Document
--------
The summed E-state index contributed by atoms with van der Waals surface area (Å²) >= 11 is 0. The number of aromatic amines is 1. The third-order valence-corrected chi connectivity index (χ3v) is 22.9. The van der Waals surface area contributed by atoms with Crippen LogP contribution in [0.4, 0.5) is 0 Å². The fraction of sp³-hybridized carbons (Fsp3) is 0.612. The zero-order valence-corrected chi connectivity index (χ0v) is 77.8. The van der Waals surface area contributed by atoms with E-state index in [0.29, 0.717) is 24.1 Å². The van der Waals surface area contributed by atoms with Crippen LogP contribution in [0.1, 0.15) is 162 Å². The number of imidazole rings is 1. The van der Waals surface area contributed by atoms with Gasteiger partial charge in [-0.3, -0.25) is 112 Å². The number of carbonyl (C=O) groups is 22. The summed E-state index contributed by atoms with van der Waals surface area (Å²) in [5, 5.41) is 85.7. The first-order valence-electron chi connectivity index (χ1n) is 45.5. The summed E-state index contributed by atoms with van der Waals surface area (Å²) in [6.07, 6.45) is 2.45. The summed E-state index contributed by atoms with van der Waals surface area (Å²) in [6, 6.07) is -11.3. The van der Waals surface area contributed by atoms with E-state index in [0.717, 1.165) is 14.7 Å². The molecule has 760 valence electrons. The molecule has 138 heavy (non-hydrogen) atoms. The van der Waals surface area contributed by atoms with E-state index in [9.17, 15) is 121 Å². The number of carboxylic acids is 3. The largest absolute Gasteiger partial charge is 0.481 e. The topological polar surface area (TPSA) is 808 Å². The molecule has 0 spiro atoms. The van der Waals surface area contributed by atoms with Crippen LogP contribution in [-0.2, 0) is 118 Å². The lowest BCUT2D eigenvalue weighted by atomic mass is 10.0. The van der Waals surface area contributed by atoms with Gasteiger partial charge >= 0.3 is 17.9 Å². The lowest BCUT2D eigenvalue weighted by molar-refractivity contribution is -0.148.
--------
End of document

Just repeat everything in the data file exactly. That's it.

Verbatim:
The summed E-state index contributed by atoms with van der Waals surface area (Å²) >= 11 is 0. The number of aromatic amines is 1. The third-order valence-corrected chi connectivity index (χ3v) is 22.9. The van der Waals surface area contributed by atoms with Crippen LogP contribution in [0.4, 0.5) is 0 Å². The fraction of sp³-hybridized carbons (Fsp3) is 0.612. The zero-order valence-corrected chi connectivity index (χ0v) is 77.8. The van der Waals surface area contributed by atoms with E-state index in [0.29, 0.717) is 24.1 Å². The van der Waals surface area contributed by atoms with Crippen LogP contribution in [0.1, 0.15) is 162 Å². The number of imidazole rings is 1. The van der Waals surface area contributed by atoms with Gasteiger partial charge in [-0.3, -0.25) is 112 Å². The number of carbonyl (C=O) groups is 22. The summed E-state index contributed by atoms with van der Waals surface area (Å²) in [5, 5.41) is 85.7. The first-order valence-electron chi connectivity index (χ1n) is 45.5. The summed E-state index contributed by atoms with van der Waals surface area (Å²) in [6.07, 6.45) is 2.45. The summed E-state index contributed by atoms with van der Waals surface area (Å²) in [6, 6.07) is -11.3. The van der Waals surface area contributed by atoms with E-state index in [0.717, 1.165) is 14.7 Å². The molecule has 760 valence electrons. The molecule has 138 heavy (non-hydrogen) atoms. The van der Waals surface area contributed by atoms with E-state index in [9.17, 15) is 121 Å². The number of carboxylic acids is 3. The largest absolute Gasteiger partial charge is 0.481 e. The topological polar surface area (TPSA) is 808 Å². The molecule has 0 spiro atoms. The van der Waals surface area contributed by atoms with Crippen LogP contribution in [-0.2, 0) is 118 Å². The lowest BCUT2D eigenvalue weighted by atomic mass is 10.0. The van der Waals surface area contributed by atoms with Gasteiger partial charge >= 0.3 is 17.9 Å². The lowest BCUT2D eigenvalue weighted by molar-refractivity contribution is -0.148.